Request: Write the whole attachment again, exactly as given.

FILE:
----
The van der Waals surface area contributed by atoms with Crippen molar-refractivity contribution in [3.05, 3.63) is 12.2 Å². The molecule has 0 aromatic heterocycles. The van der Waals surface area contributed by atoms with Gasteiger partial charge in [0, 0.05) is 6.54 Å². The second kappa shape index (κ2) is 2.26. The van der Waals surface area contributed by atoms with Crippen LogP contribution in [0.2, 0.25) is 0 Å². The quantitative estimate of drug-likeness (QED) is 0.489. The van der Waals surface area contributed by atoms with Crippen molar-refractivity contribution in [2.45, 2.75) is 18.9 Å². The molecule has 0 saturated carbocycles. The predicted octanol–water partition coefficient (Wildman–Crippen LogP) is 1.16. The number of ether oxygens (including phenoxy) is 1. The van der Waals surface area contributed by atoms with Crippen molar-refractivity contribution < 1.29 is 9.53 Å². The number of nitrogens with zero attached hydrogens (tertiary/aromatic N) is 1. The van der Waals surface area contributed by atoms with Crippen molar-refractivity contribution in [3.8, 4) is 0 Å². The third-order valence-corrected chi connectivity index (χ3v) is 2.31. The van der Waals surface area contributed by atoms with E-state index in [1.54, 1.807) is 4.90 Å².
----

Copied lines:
The van der Waals surface area contributed by atoms with Crippen molar-refractivity contribution in [3.05, 3.63) is 12.2 Å². The molecule has 0 aromatic heterocycles. The van der Waals surface area contributed by atoms with Gasteiger partial charge in [0, 0.05) is 6.54 Å². The second kappa shape index (κ2) is 2.26. The van der Waals surface area contributed by atoms with Crippen LogP contribution in [0.2, 0.25) is 0 Å². The quantitative estimate of drug-likeness (QED) is 0.489. The van der Waals surface area contributed by atoms with Crippen molar-refractivity contribution in [2.45, 2.75) is 18.9 Å². The molecule has 0 saturated carbocycles. The predicted octanol–water partition coefficient (Wildman–Crippen LogP) is 1.16. The number of ether oxygens (including phenoxy) is 1. The van der Waals surface area contributed by atoms with Crippen molar-refractivity contribution < 1.29 is 9.53 Å². The number of nitrogens with zero attached hydrogens (tertiary/aromatic N) is 1. The van der Waals surface area contributed by atoms with Crippen molar-refractivity contribution in [3.8, 4) is 0 Å². The third-order valence-corrected chi connectivity index (χ3v) is 2.31. The van der Waals surface area contributed by atoms with E-state index in [1.54, 1.807) is 4.90 Å².